The poor man died and was carried by the angels to Abraham’s bosom. The rich man also died and was buried; and in Hades, being in torment, he lifted up his eyes, and saw Abraham far off and Lazarus in his bosom (vv. 22-23).
“Hades,” though here used for hell, can, again, be used as “the place of the dead,” as is sheol in Hebrew. We see this in texts like Acts 2:27, 31 and Rev. 20:13-14. But the point is, it is, at times, used for the place of eternal torment we call hell.
Gehenna is a different story. As I mentioned above, it is always used for eternal “hell,” as we see, for example, in Mark 9:43:
If your hand causes you to sin, cut it off. It is better for you to enter into life maimed than with two hands to go into Gehenna: into the unquenchable fire.
Of the twelve times “Gehenna” is used in the New Testament, eleven of the twelve come from our Lord and unequivocally refer to hell (see Matt. 5:22; Matt. 5:29-30; 10:28; 18:9; 23:15; 33; Mark 9:43-47; Luke 12:5, etc.). James 3:6 is the only other place we find “Gehenna” used, and it clearly refers to “the fire of Gehenna” regarding the danger of an unruly tongue.
Perhaps more importantly, what we find in the New Testament are multiple terms and multiple ways in which the inspired text teaches about hell. We find phrases like “the lake of fire” (in Revelation 19:20, 20:10) and the “furnace of fire” (Matt. 13:42) used to represent hell. So it’s really not about misusing particular terms. The truth is, the biblical text is remarkably clear when it comes to the reality of an eternal hell.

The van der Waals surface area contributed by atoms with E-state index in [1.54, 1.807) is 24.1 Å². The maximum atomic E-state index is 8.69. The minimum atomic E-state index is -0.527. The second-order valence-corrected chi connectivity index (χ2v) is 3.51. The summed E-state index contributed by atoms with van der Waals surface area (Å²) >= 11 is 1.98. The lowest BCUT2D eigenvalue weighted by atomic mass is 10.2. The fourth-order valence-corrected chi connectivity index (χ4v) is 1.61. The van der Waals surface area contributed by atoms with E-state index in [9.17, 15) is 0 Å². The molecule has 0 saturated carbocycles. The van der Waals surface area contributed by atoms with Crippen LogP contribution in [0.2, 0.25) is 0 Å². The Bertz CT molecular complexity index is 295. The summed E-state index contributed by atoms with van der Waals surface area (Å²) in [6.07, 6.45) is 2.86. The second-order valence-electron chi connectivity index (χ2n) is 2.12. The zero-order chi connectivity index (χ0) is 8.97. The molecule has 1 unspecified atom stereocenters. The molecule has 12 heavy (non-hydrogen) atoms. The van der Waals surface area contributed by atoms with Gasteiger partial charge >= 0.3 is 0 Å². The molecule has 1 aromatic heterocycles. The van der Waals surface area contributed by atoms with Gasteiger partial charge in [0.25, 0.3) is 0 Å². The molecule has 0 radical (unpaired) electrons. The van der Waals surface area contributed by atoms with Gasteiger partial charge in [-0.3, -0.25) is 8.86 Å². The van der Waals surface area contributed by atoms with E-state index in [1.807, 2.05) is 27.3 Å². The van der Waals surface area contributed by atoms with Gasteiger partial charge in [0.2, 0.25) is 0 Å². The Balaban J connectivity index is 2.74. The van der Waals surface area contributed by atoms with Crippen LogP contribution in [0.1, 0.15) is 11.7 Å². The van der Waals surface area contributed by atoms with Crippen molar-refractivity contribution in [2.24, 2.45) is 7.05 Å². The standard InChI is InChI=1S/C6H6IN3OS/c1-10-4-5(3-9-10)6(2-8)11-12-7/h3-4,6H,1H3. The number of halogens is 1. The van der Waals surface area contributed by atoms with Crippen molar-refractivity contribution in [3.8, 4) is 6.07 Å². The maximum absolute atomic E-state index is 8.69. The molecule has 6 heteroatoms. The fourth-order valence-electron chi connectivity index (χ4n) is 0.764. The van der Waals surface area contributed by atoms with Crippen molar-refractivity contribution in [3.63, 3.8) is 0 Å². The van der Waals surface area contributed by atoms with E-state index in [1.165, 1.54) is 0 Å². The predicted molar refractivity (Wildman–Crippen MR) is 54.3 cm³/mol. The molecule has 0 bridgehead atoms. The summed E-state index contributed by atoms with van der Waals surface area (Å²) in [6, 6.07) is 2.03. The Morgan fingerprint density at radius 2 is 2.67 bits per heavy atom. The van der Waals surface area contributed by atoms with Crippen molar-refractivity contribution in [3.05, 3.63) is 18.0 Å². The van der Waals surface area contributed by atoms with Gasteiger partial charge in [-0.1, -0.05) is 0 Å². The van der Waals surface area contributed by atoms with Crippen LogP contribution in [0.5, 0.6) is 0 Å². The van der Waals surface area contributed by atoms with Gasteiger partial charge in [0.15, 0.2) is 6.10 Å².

Perhaps the plainest text of all concerning hell’s reality and eternity is found in Revelation 14:10-11. This text uses none of the above-mentioned terms; rather, it describes hell in such stark terms that there is no way of parsing words and claiming a different usage for “Hades” or “Gehenna.” This is not a matter of semantics:
If any one worships the beast and its image, and receives a mark on his forehead or on his hand, he also shall drink the wine of God’s wrath, poured unmixed into the cup of his anger, and he shall be tormented with fire and brimstone in the presence of the holy angels and in the presence of the Lamb. And the smoke of their torment goes up for ever and ever; and they have no rest, day or night, these worshipers of the beast and its image and whoever receives the mark of the beast.
These words speak for themselves!
Tartarus is yet another term used in Scripture for the “hell of Catholic dogma.” In 2 Peter 2:4, we find this:
For if God did not spare the angels when they sinned, but cast them into hell (Greek: tartarosas) and committed them to pits of nether gloom to be kept until the judgment.
3. Are the “flames” of hell literal?